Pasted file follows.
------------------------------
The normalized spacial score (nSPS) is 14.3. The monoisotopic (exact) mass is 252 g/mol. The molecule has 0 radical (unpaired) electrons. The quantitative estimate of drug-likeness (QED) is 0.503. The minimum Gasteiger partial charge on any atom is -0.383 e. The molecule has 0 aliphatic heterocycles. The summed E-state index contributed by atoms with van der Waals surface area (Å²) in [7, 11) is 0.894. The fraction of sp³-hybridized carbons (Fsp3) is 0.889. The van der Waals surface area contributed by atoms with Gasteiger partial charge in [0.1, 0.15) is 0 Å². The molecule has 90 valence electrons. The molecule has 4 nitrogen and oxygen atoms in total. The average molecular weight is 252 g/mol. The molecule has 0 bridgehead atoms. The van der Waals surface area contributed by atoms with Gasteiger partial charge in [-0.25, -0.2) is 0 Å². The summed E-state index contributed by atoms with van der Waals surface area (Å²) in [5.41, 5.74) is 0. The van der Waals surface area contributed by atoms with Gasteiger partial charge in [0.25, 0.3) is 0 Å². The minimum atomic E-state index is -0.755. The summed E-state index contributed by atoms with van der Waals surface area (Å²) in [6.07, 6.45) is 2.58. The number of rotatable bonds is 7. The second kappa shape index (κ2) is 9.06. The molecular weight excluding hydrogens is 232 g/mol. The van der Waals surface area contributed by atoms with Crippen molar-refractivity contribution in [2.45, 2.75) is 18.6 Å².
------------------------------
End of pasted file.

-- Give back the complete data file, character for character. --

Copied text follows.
The normalized spacial score (nSPS) is 14.3. The monoisotopic (exact) mass is 252 g/mol. The molecule has 0 radical (unpaired) electrons. The quantitative estimate of drug-likeness (QED) is 0.503. The minimum Gasteiger partial charge on any atom is -0.383 e. The molecule has 0 aliphatic heterocycles. The summed E-state index contributed by atoms with van der Waals surface area (Å²) in [7, 11) is 0.894. The fraction of sp³-hybridized carbons (Fsp3) is 0.889. The van der Waals surface area contributed by atoms with Gasteiger partial charge in [0.1, 0.15) is 0 Å². The molecule has 90 valence electrons. The molecule has 4 nitrogen and oxygen atoms in total. The average molecular weight is 252 g/mol. The molecule has 0 bridgehead atoms. The van der Waals surface area contributed by atoms with Gasteiger partial charge in [-0.25, -0.2) is 0 Å². The summed E-state index contributed by atoms with van der Waals surface area (Å²) in [5.41, 5.74) is 0. The van der Waals surface area contributed by atoms with Gasteiger partial charge in [0.25, 0.3) is 0 Å². The minimum atomic E-state index is -0.755. The summed E-state index contributed by atoms with van der Waals surface area (Å²) in [6.07, 6.45) is 2.58. The number of rotatable bonds is 7. The second kappa shape index (κ2) is 9.06. The molecular weight excluding hydrogens is 232 g/mol. The van der Waals surface area contributed by atoms with Crippen molar-refractivity contribution in [2.45, 2.75) is 18.6 Å².